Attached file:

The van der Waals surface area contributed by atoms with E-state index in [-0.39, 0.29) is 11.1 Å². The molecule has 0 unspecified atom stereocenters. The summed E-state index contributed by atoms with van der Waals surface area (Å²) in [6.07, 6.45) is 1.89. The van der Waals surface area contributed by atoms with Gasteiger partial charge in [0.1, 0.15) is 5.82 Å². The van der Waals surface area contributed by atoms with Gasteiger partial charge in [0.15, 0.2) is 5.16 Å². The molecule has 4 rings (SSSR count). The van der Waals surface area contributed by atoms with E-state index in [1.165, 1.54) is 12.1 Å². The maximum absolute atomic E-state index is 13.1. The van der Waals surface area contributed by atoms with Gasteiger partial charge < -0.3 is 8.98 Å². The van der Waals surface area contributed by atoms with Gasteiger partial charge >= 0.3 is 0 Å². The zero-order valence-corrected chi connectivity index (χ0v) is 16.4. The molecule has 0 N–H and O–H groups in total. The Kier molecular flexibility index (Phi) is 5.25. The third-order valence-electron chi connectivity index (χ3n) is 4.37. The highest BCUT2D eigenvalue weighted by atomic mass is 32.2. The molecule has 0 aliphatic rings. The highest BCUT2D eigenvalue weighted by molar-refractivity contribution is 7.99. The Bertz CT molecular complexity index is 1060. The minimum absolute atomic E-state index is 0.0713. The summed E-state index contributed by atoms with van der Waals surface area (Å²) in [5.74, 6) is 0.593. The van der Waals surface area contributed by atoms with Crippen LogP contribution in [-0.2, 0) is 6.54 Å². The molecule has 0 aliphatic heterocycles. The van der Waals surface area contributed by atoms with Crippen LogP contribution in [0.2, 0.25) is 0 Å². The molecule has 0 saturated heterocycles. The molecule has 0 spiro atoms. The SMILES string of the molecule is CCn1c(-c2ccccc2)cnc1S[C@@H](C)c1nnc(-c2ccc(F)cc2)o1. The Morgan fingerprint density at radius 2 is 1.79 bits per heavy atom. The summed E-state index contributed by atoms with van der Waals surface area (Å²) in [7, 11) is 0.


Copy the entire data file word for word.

The van der Waals surface area contributed by atoms with E-state index in [-0.39, 0.29) is 11.1 Å². The molecule has 0 unspecified atom stereocenters. The summed E-state index contributed by atoms with van der Waals surface area (Å²) in [6.07, 6.45) is 1.89. The van der Waals surface area contributed by atoms with Gasteiger partial charge in [0.1, 0.15) is 5.82 Å². The van der Waals surface area contributed by atoms with Gasteiger partial charge in [0.15, 0.2) is 5.16 Å². The molecule has 4 rings (SSSR count). The van der Waals surface area contributed by atoms with E-state index in [1.165, 1.54) is 12.1 Å². The maximum absolute atomic E-state index is 13.1. The van der Waals surface area contributed by atoms with Gasteiger partial charge < -0.3 is 8.98 Å². The van der Waals surface area contributed by atoms with Gasteiger partial charge >= 0.3 is 0 Å². The zero-order valence-corrected chi connectivity index (χ0v) is 16.4. The molecule has 0 N–H and O–H groups in total. The Kier molecular flexibility index (Phi) is 5.25. The third-order valence-electron chi connectivity index (χ3n) is 4.37. The highest BCUT2D eigenvalue weighted by atomic mass is 32.2. The molecule has 0 aliphatic rings. The highest BCUT2D eigenvalue weighted by molar-refractivity contribution is 7.99. The Bertz CT molecular complexity index is 1060. The minimum absolute atomic E-state index is 0.0713. The summed E-state index contributed by atoms with van der Waals surface area (Å²) in [5.74, 6) is 0.593. The van der Waals surface area contributed by atoms with Crippen LogP contribution in [-0.2, 0) is 6.54 Å². The molecule has 0 aliphatic heterocycles. The van der Waals surface area contributed by atoms with Crippen LogP contribution in [0.2, 0.25) is 0 Å². The molecule has 0 saturated heterocycles. The molecule has 0 spiro atoms. The SMILES string of the molecule is CCn1c(-c2ccccc2)cnc1S[C@@H](C)c1nnc(-c2ccc(F)cc2)o1. The Morgan fingerprint density at radius 2 is 1.79 bits per heavy atom. The summed E-state index contributed by atoms with van der Waals surface area (Å²) in [7, 11) is 0.